I’m sure the question most of you have wanted to ask is, “So, what’s the Coke like over there?”  Not as good as I’d hoped, nor as bad as I’d feared.  Some people don’t realize that Coke tastes different all over the world, because while Coke makes a concentrate that is distributed to bottlers, it’s the bottlers who add the sweetener and the filtered, carbonated water.  Travel the world, and depending on where you are and what is the cheapest sweetener (usually high fructose corn syrup), the flavor of your Coke may vary.  The recipe can even change depending on the time of year.   In some places in the U.S., for example, bottlers produce Passover Coke, which is made with refined sugar instead of the usual corn syrup, since Jewish law forbids consuming anything made with chametz (which includes corn).

The Coke here Ireland is a little sweeter than that nectar of the gods, Coke as bottled in the Pacific Northwest of the United States.  I know, many purists believe the only real Coke is made with cane sugar as it used to be in the U.S. up until the 1980s (or right now, I suppose, since Passover is only two weeks away).  You can still find Coke with cane sugar, because Mexican Coke uses it, and you may be able to find bottles in some Mexican restaurants and stores (such as La Roca in Corvallis).  But Irish Coke is simply too sweet for my taste.  It’s more of a dessert Coke.  And, for whatever reason, the Coke here simply isn’t as carbonated.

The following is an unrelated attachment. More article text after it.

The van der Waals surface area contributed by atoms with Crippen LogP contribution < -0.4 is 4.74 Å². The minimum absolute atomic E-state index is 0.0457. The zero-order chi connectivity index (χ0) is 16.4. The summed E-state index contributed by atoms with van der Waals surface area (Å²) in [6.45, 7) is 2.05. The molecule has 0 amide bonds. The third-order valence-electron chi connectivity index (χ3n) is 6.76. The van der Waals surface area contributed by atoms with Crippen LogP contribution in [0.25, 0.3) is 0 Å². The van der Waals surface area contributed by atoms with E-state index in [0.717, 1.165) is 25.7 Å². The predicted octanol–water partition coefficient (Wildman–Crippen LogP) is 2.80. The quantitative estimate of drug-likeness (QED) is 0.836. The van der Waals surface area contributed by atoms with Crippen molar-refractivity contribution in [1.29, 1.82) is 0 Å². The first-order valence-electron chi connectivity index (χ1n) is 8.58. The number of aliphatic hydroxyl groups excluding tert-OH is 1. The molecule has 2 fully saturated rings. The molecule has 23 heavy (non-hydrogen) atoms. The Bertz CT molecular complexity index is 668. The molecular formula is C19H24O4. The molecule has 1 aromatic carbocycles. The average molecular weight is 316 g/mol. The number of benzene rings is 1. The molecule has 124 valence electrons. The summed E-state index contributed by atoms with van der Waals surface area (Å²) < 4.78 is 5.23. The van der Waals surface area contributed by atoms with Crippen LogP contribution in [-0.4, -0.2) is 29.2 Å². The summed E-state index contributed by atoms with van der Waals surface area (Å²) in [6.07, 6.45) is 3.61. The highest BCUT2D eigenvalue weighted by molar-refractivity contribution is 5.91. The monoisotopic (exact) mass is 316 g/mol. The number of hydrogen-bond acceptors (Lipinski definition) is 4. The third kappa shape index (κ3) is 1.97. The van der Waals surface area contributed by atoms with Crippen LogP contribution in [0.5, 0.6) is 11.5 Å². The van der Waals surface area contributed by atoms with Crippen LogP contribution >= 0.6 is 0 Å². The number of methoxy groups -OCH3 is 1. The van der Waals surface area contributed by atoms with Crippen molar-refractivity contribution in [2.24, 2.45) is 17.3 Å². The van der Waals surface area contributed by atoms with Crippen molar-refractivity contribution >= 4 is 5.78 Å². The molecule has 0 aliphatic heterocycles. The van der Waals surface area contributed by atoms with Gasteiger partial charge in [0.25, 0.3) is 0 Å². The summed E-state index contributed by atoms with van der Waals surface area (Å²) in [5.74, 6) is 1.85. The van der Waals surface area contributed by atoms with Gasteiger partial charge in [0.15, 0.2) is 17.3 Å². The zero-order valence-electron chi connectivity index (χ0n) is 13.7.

Cost, though, is another big difference between here and the U.S.  It’s sometimes possible to buy two 2-litre bottles of Coke packaged together for €3.99 or even €2.99, but buy an individual 2-litre bottle and it’s around €2.59.  However, that’s the price for Coke you bring home.  Go to a restaurant or a pub, and you’ll usually be charged at least €2.50, sometimes as much as €3, and it won’t be a 20 ounce glass with free refills.  No, for that price you will probably get an 8 ounce bottle, generously poured into a glass with ice, with a refill costing only €3.  I say probably, because I know in one pub the bottle was even smaller.  At one restaurant that did sell fountain drinks, I desperately hoped for a larger drink.  Ha!  Our meals were ready, and out they came, along with a 6 ounce cup of Coke.  I seriously don’t think you can find glasses that small in the U.S.

All the pop comes in bottles or cans, because even convenience stores don’t sell fountain drinks.  Actually, this is what amazes me about the Centra near our apartment:  it doesn’t sell beer or fountain drinks (called fizzy drinks here).  In the states, convenience stores sell four things – beer, pop, cigarettes and Playboy.  All those other things you see on the shelves are just for show and have been there since the Reagan years. 

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